Family members line up in pouring rain to identify loved ones’ remains following mudslides and floods that killed 400.
More than 600 people remained missing on Sunday, with rescue officials warning that the chances of finding survivors are decreasing each day. The death toll earlier stood at 450.
One of Africa’s worst flooding-related disasters in years occurred when the side of Mount Sugar Loaf collapsed on Monday after heavy rain, burying parts of Regent town on the outskirts of the capital, Freetown.
Churches across the country held special services on Sunday in memory of those killed.
Authorities this week buried 461 bodies in quickly-dug graves in the nearby Waterloo Cemetery.
Six days after the mudslide, at least 10,000 people have already been forced from their homes.
The government has called for the evacuation of another 10,000 people living on an unstable hillside in Freetown, where a large crack has opened.
Displaced survivors have been returning to where their homes once stood to search for missing loved ones and retrieve belongings.
For some, the scenes of the catastrophe are still fresh.
“It was so strong,” Bakary Conte, a hillside resident told Al Jazeera. “It took everything away. There is nothing to save. I don’t want to live here any more. I am afraid.”
Improvised centres have been set up by aid agencies to help those affected.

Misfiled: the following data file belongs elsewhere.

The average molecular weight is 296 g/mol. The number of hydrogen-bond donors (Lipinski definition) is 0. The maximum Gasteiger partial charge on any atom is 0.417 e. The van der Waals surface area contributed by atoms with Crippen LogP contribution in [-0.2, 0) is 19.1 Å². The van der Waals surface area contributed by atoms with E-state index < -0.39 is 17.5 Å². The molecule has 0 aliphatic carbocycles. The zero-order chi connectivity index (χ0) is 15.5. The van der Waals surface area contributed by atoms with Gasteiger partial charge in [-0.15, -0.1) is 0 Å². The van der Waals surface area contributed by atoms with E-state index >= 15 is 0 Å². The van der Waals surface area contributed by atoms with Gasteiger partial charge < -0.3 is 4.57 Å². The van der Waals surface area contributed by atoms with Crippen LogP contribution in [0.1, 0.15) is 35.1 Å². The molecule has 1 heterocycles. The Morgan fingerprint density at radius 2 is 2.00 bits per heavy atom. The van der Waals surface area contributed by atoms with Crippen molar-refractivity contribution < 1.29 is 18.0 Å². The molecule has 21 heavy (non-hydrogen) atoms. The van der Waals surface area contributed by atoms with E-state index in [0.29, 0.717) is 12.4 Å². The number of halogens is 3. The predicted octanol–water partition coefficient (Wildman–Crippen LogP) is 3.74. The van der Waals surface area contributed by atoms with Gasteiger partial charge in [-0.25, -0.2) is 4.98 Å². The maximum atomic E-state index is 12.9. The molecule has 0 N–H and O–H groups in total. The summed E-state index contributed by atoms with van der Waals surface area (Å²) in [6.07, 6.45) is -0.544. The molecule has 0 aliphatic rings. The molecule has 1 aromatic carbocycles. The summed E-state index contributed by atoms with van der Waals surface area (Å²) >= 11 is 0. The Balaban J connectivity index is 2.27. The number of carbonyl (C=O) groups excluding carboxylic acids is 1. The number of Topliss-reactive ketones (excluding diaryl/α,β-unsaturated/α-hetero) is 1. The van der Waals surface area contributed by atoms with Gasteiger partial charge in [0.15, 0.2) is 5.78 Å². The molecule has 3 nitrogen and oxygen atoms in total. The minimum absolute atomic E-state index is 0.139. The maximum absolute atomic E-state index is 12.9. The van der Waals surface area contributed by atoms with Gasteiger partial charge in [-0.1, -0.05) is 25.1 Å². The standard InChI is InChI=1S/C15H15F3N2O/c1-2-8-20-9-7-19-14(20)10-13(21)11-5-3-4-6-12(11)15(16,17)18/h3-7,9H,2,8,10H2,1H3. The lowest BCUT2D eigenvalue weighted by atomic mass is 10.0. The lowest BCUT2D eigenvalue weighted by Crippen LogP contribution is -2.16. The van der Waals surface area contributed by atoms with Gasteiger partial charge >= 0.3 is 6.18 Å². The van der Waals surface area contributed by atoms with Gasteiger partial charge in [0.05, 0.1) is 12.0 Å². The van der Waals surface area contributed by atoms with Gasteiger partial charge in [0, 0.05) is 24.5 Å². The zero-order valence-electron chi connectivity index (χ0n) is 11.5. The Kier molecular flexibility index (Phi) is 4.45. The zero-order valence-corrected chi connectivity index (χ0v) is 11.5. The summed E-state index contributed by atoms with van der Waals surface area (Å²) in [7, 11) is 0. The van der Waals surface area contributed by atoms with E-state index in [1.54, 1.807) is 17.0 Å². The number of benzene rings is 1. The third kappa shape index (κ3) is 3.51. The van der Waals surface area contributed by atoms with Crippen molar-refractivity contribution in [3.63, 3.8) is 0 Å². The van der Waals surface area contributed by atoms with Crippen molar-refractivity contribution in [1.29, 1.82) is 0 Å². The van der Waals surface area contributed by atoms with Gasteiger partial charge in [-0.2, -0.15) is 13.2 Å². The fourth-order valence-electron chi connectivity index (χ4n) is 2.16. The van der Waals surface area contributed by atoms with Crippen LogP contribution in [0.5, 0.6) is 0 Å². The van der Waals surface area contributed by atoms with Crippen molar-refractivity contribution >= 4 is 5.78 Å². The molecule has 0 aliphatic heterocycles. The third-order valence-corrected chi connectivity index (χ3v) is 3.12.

Foreign aid from the rest of the world is being sent to Freetown, according to authorities.
Aid groups are providing clean water as a health crisis looms.
Shelters for those displaced are yet to be organised and for the moment, only milk and bread are being distributed to the affected community.
“We are hungry, we have nowhere to sleep, and we’ve lost our precious families,” community chief Falma Sylla told Al Jazeera.
Reporting from Freetown, Al Jazeera’s Nicolas Haque said village community leaders decide who receives aid from the relief centres.
“The centres are overrun and overcrowded and so relief workers have called on armed guards to come and bring order back,” he said.
The threat of deadly landslides is growing in parts of West and Central Africa as rainfall, deforestation and urban populations rise, experts say.